Both good/bad movie characters who smoke influence teens to do the same

July 01, 2009

HANOVER, NH - Dartmouth researchers have determined that movie characters who smoke, regardless of whether they are "good guys" or "bad guys," influence teens to try smoking. The study, published in the July 2009 issue of the journal Pediatrics, is titled "Adolescent Smoking: Who Matters More, Good Guys or Bad Guys?"

"Previous studies have confirmed a link between smoking in movies and the initiation of smoking by adolescents, and we wanted to dig deeper into the data to see if the type of character who is smoking matters. Is it 'good guys' or 'bad guys' that have more of an influence?" said Susanne Tanski, the lead author on the study, and an assistant professor of pediatrics at Dartmouth Medical School. "It's true that 'bad guys' are more often smokers in the movies, but there really are not that many 'bad guys' compared to 'good guys'. Episode for episode, youth who saw negative character smoking were more likely to start smoking, but since overall there is so much more exposure to 'good guy' smoking, the net effect is similar."

The survey also revealed that low-risk teens, based on sensation-seeking behavior, are more strongly influenced by "bad guy" movie smoking. "This suggests that it's alluring for 'good' kids to emulate the 'bad' characters on the movie screen," said Tanksi.

Tanski is part of a team of researchers at Dartmouth College and Dartmouth Medical School (DMS) who have been studying the connections between popular culture and risky behavior in adolescents. They have published numerous journal articles that document the link between exposure to smoking and drinking alcohol in movies and teens using tobacco and alcohol.

In May 2009, two members of this team, James Sargent and Todd Heatherton, published a research letter in the Journal of the American Medical Association that reported declining trends in both occurrences of smoking in movies and in smoking among U.S. eight graders between 1996 and 2007. In that letter, the authors state, "[M]ovie smoking represents only one of several factors that contribute to youth smoking trends, including the marketing of tobacco, price of cigarettes, restrictions imposed by the Master Settlement Agreement in 1999, and state prevention programs. ... Nonetheless, the downward trend in movie smoking is consistent with an influence on downward trends in adolescent smoking." Sargent is a professor of pediatrics and the co-director of the Cancer Control Research Program at DMS's Norris Cotton Cancer Center at Dartmouth-Hitchcock Medical Center, Heatherton is a professor of psychological and brain sciences at Dartmouth College.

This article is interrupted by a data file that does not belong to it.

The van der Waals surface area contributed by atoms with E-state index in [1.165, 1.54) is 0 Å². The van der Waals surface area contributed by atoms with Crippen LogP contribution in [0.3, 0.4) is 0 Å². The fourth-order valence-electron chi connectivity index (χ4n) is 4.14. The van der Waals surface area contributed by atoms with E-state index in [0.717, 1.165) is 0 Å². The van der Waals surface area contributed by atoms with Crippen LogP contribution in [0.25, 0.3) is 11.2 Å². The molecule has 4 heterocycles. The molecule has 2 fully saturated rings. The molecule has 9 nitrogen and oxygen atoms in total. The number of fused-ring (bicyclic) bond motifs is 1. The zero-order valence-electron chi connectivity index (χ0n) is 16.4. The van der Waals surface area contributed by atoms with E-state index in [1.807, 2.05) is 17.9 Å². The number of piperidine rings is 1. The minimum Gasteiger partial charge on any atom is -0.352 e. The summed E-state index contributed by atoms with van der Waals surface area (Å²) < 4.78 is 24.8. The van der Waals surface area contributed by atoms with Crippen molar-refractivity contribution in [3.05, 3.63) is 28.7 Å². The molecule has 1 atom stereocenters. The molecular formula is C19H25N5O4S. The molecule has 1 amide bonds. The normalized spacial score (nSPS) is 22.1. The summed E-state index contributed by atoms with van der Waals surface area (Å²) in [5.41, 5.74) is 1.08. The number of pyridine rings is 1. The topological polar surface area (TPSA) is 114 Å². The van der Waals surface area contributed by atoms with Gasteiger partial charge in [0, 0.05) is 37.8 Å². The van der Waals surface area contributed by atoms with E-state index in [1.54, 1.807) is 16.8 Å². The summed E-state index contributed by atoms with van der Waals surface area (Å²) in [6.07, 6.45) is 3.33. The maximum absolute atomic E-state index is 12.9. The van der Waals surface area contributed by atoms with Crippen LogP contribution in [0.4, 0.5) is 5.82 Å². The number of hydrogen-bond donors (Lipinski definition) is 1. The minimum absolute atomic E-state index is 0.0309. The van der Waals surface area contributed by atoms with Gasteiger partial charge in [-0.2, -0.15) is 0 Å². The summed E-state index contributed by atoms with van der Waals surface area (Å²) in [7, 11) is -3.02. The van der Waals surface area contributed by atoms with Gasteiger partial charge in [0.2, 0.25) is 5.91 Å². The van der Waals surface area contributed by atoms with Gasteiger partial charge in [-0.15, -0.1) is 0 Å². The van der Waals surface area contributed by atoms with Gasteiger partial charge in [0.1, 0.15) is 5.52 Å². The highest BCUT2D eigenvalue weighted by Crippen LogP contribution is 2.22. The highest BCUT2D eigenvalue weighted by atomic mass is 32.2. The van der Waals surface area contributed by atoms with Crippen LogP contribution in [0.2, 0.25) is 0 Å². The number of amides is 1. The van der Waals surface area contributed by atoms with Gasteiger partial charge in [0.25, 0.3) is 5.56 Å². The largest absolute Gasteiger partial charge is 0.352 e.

Tanski acknowledges that, although there is a downward trend, smoking still occurs in many movies that teens watch, particularly given the popularity of movie channels and video rentals providing access to older films. "Parents should limit movie viewing and specifically restrict access to R-rated movies, which tend to contain more smoking," she said. "When teens do see movies or TV shows that contain smoking, parents should talk with them in an effort to discourage initiation of smoking."
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In addition to Tanski, authors on the Pediatrics study include: Mike Stoolmiller with the Oregon Social Learning Center at the University of Oregon, Sonya Dal Cin with the University of Michigan, and Keilah Worth, Jennifer Gibson, and James Sargent all with Dartmouth Medical School.

Dartmouth College

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